I have always had a great deal of skepticism about the long-term survival of images stored as digital files. I am not alone in this feeling. There is a nagging sense that a lot of digital data is not going to last beyond the lifetime of the person who created it, if that long.
The question has to be asked: will my children have any interest in the thousands of photographs that now reside on my computer drives? Even if I am diligent about having multiple copies, in different locations, is anybody going to take the trouble to look at the images contained on these drives, assuming that the file formats will still be readable decades from how?
My son has pointed out to me that the data will likely remain somewhere, in the same way that Google searches of my name will bring up talks I gave decades ago. But that’s the problem itself: all this data is floating around the vast space of the Internet, and you can’t see it in any recognizable form unless you have a piece of software that can convert the data to a picture on a monitor screen. Realistically, will my children, or anyone else for that matter, know where to find these pictures, once I am no longer around?
As things now stand, my heirs will inherit my computers and hard drives, and realistically, what are they going to do with them? Answer: they will either sell them off, or toss them in the garbage; all my saved images will disappear. In the off chance that my images are backed up to some Cloud storage, somewhere, will my heirs have the passwords needed to retrieve these files. Not likely.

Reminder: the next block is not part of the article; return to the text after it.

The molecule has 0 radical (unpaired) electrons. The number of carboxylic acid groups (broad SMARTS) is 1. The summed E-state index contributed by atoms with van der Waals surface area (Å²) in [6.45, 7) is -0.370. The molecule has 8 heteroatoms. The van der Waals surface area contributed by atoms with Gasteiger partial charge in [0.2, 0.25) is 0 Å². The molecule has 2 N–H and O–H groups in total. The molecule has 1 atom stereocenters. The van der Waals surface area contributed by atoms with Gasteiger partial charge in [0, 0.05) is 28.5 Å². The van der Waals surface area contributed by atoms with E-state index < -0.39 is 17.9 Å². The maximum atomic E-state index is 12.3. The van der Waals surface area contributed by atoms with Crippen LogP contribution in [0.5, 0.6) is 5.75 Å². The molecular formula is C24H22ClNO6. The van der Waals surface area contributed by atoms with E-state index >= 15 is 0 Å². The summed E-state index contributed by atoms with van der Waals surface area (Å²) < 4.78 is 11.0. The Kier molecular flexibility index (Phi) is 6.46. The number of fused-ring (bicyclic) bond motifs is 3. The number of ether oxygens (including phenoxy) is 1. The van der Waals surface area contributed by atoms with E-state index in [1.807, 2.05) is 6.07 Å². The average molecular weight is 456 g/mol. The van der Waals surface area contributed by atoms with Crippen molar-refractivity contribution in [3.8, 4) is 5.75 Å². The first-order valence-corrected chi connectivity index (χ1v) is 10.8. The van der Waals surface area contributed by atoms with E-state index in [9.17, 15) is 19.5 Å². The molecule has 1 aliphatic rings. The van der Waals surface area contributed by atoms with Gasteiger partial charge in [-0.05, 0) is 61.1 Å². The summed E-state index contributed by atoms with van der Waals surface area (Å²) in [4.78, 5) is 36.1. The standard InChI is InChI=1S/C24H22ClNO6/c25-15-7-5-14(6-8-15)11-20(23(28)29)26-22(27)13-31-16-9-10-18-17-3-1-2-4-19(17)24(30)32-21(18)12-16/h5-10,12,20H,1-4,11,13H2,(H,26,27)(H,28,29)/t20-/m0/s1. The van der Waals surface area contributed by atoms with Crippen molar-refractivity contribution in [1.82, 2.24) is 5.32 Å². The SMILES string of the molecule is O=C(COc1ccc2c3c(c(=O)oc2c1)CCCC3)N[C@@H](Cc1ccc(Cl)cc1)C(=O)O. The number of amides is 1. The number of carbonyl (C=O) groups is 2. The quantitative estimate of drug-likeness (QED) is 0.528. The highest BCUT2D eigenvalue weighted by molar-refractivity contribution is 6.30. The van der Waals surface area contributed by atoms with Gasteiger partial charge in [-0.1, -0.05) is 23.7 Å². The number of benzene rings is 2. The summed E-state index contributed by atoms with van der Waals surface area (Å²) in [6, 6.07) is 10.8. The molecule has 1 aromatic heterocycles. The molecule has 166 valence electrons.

In short, there is simply a natural sense that digital data, my photographs, have an expiration date. Once past that date, they’re gone.
I am intrigued that the same attitude does not apply to analog (film) images. The film image is saved on a physical medium that you can view with your eyes. Your heirs will have the same access to the images as you did. There is nothing especially troubling about the passage of these images from one generation to the next. You don’t need any special machines, software, passwords, etc. Your pictures don’t have any “natural” expiration date.
Although the disappearance of my pictures seems like a tragic loss to me, I’m not sure my children feel the same way. The digital world they inhabit is nothing but a series of transient images, swiped one after the other on a smartphone. Memories don’t count for much; it’s all about the present, the moment that comes and goes, and is forgotten. I suspect that for many of this generation, the idea of holding onto photo albums is viewed as a silly relic of a past time, and a waste of shelf space.
The youth of today have uploaded a gazzilion pictures whose half-life is measured in seconds, a momentary rush, and then never to be seen again. Something sad about that, I would say.